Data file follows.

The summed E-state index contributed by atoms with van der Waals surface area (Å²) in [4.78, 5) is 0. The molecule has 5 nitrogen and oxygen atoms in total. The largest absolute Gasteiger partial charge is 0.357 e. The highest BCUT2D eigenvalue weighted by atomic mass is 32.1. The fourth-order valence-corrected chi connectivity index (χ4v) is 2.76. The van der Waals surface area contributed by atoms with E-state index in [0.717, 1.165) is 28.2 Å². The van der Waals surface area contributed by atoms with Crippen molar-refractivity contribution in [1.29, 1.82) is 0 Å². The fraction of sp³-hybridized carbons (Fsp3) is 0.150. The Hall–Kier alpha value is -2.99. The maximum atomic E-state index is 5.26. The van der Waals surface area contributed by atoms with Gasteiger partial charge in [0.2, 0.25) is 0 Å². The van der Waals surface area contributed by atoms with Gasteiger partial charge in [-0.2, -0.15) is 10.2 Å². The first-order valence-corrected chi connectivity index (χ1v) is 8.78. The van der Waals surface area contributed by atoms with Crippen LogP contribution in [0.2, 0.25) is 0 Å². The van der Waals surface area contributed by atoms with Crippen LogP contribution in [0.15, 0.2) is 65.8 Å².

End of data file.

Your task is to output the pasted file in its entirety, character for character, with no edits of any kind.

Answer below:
The summed E-state index contributed by atoms with van der Waals surface area (Å²) in [4.78, 5) is 0. The molecule has 5 nitrogen and oxygen atoms in total. The largest absolute Gasteiger partial charge is 0.357 e. The highest BCUT2D eigenvalue weighted by atomic mass is 32.1. The fourth-order valence-corrected chi connectivity index (χ4v) is 2.76. The van der Waals surface area contributed by atoms with E-state index in [0.717, 1.165) is 28.2 Å². The van der Waals surface area contributed by atoms with Crippen molar-refractivity contribution in [1.29, 1.82) is 0 Å². The fraction of sp³-hybridized carbons (Fsp3) is 0.150. The Hall–Kier alpha value is -2.99. The maximum atomic E-state index is 5.26. The van der Waals surface area contributed by atoms with Gasteiger partial charge in [0.2, 0.25) is 0 Å². The van der Waals surface area contributed by atoms with Gasteiger partial charge in [-0.2, -0.15) is 10.2 Å². The first-order valence-corrected chi connectivity index (χ1v) is 8.78. The van der Waals surface area contributed by atoms with Crippen LogP contribution in [0.2, 0.25) is 0 Å². The van der Waals surface area contributed by atoms with Crippen LogP contribution in [0.15, 0.2) is 65.8 Å².